ATP Innovations, Australian Technology Park, Redfern, Sydney.
Please note the date of this event has changed, it is now being held on Wednesday February 29, 5.30 for 6pm – 7.30pm
Admission $5. More information..
In a connected world where information sharing is easier and has more impact than ever before, is the current framework of FOI, information security, privacy and archives laws and practices delivering the information society needs in a timely & appropriate way? This panel discussion will be about:
- assessing the effectiveness of current information access and security laws and methods – are they hopelessly broken?
- the culture of secrecy and withholding by government agencies
- how technology and activism offer those with the skills and motivation some alternative and very powerful ways to access and reveal information, and
- what can be done to address the current state of things and move to better ways of making information available when and where it’s needed.
In recent years we have seen a move to reform FOI legislation in some Australian jurisdictions to promote proactive release of information by government. However some frequent users of FOI processes such as activists or journalists report that the free flow of information promised under these reforms is yet to materialise, and that practices such as heavy handed restriction to protect commercial interests often prevail over the public right to know. FOI officers working in government agencies struggle to balance the public interest in releasing information and complying with personal information protection or security restrictions. On the other hand, government archivists are obliged to defend 20 or 30 year blanket closure rules devised in the pre World Wide Web era of paper files and very different public views on acceptable levels of government secrecy.
This is the context for the spectacular releases of information belonging to corporations and governments by the activist movement Anonymous and its offshoots. What drives more radical methods of information release such as these? What is the connection if any with the state of the legitimate information economy? With more and more people having the skills and the motivation from political concerns to hack into corporate and government systems to release information they believe should be revealed, will FOI laws and practices become increasingly irrelevant? If so, what should replace these?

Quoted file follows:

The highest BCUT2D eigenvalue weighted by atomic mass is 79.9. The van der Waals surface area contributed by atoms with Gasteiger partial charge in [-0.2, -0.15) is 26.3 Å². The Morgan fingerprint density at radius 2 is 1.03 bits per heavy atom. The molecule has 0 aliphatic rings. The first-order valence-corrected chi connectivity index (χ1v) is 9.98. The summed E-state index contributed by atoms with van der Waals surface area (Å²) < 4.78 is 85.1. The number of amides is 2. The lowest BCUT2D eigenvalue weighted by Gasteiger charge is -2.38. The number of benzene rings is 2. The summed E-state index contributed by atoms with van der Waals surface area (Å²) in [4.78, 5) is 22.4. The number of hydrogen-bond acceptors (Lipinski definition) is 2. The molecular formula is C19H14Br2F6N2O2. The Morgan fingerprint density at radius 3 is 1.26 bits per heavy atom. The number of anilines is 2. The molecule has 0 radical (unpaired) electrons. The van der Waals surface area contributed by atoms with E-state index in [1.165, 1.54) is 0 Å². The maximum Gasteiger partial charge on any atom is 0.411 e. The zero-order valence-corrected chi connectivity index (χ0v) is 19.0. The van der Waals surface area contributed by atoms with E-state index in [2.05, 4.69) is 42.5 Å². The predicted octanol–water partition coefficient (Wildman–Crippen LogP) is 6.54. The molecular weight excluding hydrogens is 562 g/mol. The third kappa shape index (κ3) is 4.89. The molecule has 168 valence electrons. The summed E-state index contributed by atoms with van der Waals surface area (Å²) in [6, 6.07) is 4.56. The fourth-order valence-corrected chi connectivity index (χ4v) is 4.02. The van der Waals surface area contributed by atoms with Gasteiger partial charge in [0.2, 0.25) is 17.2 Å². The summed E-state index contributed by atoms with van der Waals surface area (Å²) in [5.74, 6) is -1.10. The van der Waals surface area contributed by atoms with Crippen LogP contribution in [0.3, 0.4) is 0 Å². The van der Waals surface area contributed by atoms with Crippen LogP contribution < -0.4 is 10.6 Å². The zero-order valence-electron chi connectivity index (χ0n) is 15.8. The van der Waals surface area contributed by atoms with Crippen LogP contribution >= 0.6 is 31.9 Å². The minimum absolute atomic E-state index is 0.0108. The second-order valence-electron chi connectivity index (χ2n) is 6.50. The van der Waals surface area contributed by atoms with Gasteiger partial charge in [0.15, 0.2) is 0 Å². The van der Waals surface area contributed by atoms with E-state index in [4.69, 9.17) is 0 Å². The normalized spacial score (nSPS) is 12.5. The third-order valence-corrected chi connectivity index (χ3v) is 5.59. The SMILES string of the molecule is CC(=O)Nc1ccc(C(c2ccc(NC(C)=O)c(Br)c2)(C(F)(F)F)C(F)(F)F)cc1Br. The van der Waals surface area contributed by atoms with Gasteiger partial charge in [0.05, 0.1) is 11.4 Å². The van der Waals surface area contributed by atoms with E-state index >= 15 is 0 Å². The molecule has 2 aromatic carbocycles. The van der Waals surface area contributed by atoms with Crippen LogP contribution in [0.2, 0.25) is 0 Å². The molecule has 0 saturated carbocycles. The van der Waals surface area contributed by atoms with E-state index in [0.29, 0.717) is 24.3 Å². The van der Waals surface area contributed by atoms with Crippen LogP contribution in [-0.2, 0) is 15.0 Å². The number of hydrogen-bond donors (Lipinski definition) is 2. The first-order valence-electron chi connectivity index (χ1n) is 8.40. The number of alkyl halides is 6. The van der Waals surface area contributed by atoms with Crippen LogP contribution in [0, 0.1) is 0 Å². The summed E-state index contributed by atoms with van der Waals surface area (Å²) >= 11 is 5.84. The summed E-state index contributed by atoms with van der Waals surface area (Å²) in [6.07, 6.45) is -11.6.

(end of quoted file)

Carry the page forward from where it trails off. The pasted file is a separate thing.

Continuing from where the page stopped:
A former diplomat, political staffer and senior public servant, Dr Philip Dorling served as National Affairs Correspondent for The Canberra Times from 2008 to 2010 and is now a contributing correspondent with The Age and The Sydney Morning Herald. Three times a Melbourne Press Club Quill award winner, Dr Dorling has written extensively on foreign policy, national security and intelligence issues, including reports that led to the resignation of former Defence Minister Joel Fitzgibbon. He obtained exclusive access to the WikiLeaks US Embassy cables relating to Australia. He has extensive experience of Freedom of Information laws and processes – both as a FOI applicant and a senior FOI decision maker.
Tim Robinson is Manager, Archives and Records Management Services at the University of Sydney. An archivist for 30-odd years, he has managed privacy and access to information legislation matters at the University since 1993. He has chaired the NSW Right to Information/Privacy Practitioners Network since 2007. Tim’s particular concern is the interdependence of recordkeeping, privacy and access to information.
Stilgherrian is a writer, broadcaster and consultant. He covers the intersection of technology, politics and the media for ZDNet Australia, Crikey, Technology Spectator, CSO Online, the ABC’s Drum Opinion, his own website and others. Having majored in computing science, used online services heavily since the mid-1980s, and worked as a network administrator, Stilgherrian is particularly interested in the big-picture issues of how new communication and collaboration technologies are changing the way we work, play, socialise and organise our world.
Chaired by Cassie Findlay, Recordkeeping Roundtable co-founder and digital archivist.
Following short talks from each of our speakers there will be an opportunity for discussion, so come ready to talk, ask questions, argue and generally have a rant.
Where: ATP Innovations Seminar Room, National Innovation Centre, Australian Technology Park, Redfern (map and directions)
When: Wednesday February 29, 5.30 for 6.00pm – 7.30pm (*There will be drinks and snacks to sustain you til dinnertime, including some rather nice French wine)
Cost: $5 or, if you like the Roundtable and would like to become a supporter, a whopping $10. Cash on the night please.
With thanks to our sponsor ATP Innovations: